NBC contemplates blogs for news anchors

Via CNet News: NBC may create blogs for its top news anchors and celebrity interviewers, according to NBC Universal Television Group President Jeff Zucker. Embracing the online media will be an attempt to maintain the appeal of U.S. network news, he said. Cable, online news sites and blogs are changing the face of media culture as competitive news sites and cable shows replace popular network TV shows. Around 74% of high-speed Internet users access the Internet to get news from different standpoints, according to a survey conducted by Yahoo and Mediaedge, which is why “we should be looking for a more interactive component … and be experimenting more,” Zucker said.

Craigslist owner ponders improvements to newspapers

Via Globe and Mail: Craig Newmark, of the famed Craigslist, is pondering ways to improve upon newspapers. Some news publishers are thinking about those issues, as well, despite resistance from some. “There are pockets of people within every [newspaper] who think we should be doing more on the Internet … [and] other pockets of people who wish it would just all go away,” said Ian Murdock, senior vice-president of the San Francisco Chronicle.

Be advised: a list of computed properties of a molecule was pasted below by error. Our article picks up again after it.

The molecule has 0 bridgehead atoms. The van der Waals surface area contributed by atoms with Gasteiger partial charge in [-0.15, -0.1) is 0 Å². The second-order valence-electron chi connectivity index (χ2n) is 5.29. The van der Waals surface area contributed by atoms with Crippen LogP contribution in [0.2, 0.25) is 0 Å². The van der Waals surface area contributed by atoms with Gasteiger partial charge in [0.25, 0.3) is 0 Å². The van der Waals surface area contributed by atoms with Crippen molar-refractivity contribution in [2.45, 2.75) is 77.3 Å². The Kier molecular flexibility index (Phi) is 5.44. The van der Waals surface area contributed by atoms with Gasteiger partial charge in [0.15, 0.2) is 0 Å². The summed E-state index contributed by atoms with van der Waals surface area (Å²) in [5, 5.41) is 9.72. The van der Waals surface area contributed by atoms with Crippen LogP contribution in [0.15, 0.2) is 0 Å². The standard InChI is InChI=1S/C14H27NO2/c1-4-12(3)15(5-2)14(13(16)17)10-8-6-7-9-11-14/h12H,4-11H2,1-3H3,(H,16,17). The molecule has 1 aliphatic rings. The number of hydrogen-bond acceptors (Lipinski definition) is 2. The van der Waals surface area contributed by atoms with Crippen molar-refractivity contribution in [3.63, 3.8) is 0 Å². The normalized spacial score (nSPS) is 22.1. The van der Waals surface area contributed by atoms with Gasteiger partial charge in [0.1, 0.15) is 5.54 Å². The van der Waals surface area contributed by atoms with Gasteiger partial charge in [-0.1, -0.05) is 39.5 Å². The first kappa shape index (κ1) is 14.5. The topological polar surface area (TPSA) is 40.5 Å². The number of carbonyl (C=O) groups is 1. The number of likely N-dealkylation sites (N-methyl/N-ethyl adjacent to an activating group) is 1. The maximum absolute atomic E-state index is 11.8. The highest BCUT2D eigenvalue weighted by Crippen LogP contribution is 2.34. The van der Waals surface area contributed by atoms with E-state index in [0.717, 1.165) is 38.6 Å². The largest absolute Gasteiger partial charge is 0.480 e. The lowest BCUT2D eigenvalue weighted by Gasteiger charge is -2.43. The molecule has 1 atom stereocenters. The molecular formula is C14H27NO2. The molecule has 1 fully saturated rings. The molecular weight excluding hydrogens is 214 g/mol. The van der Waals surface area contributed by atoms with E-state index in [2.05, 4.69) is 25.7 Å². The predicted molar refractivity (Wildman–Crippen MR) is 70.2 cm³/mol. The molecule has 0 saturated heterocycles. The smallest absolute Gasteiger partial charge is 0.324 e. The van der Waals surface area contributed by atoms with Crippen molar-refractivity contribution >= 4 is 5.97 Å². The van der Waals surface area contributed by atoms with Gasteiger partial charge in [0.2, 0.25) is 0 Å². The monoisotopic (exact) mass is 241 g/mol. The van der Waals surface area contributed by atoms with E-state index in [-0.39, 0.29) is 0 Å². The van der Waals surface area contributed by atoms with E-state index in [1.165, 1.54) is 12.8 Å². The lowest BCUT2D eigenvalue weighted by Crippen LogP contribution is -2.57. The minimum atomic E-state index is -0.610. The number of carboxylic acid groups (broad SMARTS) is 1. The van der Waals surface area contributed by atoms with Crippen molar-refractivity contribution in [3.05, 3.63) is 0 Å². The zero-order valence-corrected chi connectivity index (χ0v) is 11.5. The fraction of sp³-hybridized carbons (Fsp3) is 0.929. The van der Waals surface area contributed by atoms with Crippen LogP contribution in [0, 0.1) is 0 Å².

The article also noted recent online acquisitions by major news publishers as “old media” and “new media” companies continue to compete for reader attention — and advertisers’ dollars — online.

[This item has been edited from its original version due to a mischaracterization of Newmark’s comments. OJR apologies for the error. — Ed.]

Jewish site hosts articles by college journalists

Via The Commentator: CampusJ.com, a Web site for college-level Jewish students that hosts articles about Jewish events in college campuses in the country, has been witnessing an increasing number of readers since its launch a month ago. Steven I. Weiss, editor and publisher of the site, said such a publication was needed in campuses where the newspaper catered to the general university community. “We’ve got a highly-specified beat that can’t survive as its own publication at most schools,” Weiss said.